This Tractor Drives Itself
Photography by Mike Krivit
“I don’t give a damn what they say!”
Meet Terry Anderson, founder of the Autonomous Tractor Company. That’s his stock reply if you ask about doubters, disbelievers, or critics. He invented a self-driving tractor, and he’s taking no guff.
Anderson’s an automation man; his resume is thick with robots. You can find his handiwork in the lumber, automotive, and materials handling industries, dating back to the ‘70s. But the Spirit–working name for the self-driving tractor–is his first shot at a fully automated vehicle.
Anderson is one of 46 researchers with the Automation Research Group, a global think tank. Some time back, they realized one-fourth of their members had ag backgrounds (Anderson grew up on a Minnesota grain farm).
They started working on what they saw as a clunky, outmoded piece of farm machinery–the basic tractor. But instead of adding new technology to an existing model (Kinze Manufacturing unveiled a system like this in 2011), they built the Spirit from soup to nuts.
It took them 14 years.
The Spirit was finally unveiled at a farm machinery show in Fargo last fall. It’s a boxy beast, gold and square and running on tracks.
But from Anderson’s telling, people were mesmerized, like catching their first glimpse of a flying car. Lines at the ATC booth were dozens-deep, and people stayed to ask questions every night after the show closed.
Unlike the Google Car, the Spirit doesn’t use GPS technology. Solar flares and other signal disruptions create too much danger potential, according to Anderson.
“You don’t want this thing plowing into Grandma’s house, do you?”
He cites reports of early-phase GPS-navigated vehicles going rogue: tractors crossing freeways and smashing into cars, mining trucks flipping onto their sides.
“You need an absolute fail-safe guidance system, period,” said Anderson.
The Spirit works with ground-based transponders, set up around the perimeter of your farmland. If the transponders sense the tractor is mere inches off track, the vehicle shuts down.
The tractor is also equipped with radar. If it senses, say, a tree stump, or a fox scampering across its path, it shuts down.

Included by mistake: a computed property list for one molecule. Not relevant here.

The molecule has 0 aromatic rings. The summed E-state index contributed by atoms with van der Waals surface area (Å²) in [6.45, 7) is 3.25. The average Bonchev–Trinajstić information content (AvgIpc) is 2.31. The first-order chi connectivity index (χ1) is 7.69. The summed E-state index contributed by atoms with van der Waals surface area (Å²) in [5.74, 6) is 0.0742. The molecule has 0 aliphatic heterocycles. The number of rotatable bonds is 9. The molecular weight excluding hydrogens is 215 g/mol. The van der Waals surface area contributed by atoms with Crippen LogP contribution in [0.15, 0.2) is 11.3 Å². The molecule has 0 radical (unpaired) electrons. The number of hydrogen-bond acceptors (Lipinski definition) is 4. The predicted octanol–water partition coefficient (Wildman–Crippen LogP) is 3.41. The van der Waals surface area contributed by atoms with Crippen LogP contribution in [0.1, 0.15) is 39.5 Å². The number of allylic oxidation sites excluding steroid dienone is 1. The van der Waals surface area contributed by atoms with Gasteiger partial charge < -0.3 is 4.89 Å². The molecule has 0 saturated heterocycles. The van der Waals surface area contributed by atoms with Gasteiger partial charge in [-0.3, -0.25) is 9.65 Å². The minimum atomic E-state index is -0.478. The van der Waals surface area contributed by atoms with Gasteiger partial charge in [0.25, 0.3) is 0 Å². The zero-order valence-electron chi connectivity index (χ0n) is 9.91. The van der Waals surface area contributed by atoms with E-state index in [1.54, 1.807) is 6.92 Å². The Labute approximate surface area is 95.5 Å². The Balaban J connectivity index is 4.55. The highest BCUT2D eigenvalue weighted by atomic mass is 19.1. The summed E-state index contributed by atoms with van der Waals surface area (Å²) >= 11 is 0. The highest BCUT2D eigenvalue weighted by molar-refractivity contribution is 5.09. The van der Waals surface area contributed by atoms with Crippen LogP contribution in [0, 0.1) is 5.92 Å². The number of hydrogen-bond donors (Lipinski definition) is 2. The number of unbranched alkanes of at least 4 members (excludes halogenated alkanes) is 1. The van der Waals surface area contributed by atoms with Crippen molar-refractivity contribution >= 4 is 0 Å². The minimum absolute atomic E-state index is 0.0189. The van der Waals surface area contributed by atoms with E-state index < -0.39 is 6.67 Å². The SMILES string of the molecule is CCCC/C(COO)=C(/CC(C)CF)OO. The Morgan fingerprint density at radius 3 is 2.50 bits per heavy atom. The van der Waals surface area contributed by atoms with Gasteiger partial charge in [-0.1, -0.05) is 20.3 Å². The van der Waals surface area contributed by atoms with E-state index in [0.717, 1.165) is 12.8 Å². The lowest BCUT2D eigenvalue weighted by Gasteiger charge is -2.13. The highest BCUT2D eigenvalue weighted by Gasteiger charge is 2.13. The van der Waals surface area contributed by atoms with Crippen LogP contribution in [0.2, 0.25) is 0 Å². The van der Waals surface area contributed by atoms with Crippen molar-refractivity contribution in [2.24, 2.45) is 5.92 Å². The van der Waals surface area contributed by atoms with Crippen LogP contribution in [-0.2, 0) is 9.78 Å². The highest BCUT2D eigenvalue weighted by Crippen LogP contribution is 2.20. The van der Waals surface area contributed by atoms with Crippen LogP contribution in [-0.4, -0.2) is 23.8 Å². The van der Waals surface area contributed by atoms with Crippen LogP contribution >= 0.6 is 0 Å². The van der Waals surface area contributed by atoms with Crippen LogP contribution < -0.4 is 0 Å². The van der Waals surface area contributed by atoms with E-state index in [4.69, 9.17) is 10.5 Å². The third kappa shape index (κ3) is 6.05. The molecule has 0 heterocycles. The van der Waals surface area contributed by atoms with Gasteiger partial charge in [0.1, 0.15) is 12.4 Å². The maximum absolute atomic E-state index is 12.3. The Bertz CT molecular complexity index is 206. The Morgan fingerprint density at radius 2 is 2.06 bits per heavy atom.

And when you first bring your Spirit into the field, you lead it around the perimeter so it knows exactly where to go (Anderson compares the process to giving your new farmhand a property tour.) If the tractor later strays from that zone, it will shut down.
“You don’t want this thing plowing into Grandma’s house, do you?” he quips.
Other features include weight-bearing rubber tracks to allay soil compression, a 525-gallon fuel tank that can keep it running for 36 hours, and twin 4-cylinder, 202-hp engines.
Now you’ve heard the pitch. Sound like something you want to buy? Tough break: there’s only two Spirits, and they aren’t for sale.
Anderson and his colleagues–many of them over 70 years old–made the original prototypes by hand. It’s not an efficient production model.
The Autonomous Tractor Company hopes to get an assembly line running by September, but there’s a little snag: capital.
So far, ATC hasn’t been able to rustle up investors, to Anderson’s bafflement. “What irritates us is that all these farm people love what we’ve done, but no one wants to invest in the company,” he said. No money, no factory.
Anderson notes that the Spirit’s underlying technology could easily be applied to mining or groundskeeping vehicles. The implication being: if the ag industry won’t bite, maybe another industry will.
Never fret; Anderson is still very committed to farming. The technology was created around a tractor model, and a few skittish investors won’t derail the Spirit.
“Don’t worry about us,” he said. “We’ll get this damn thing built.”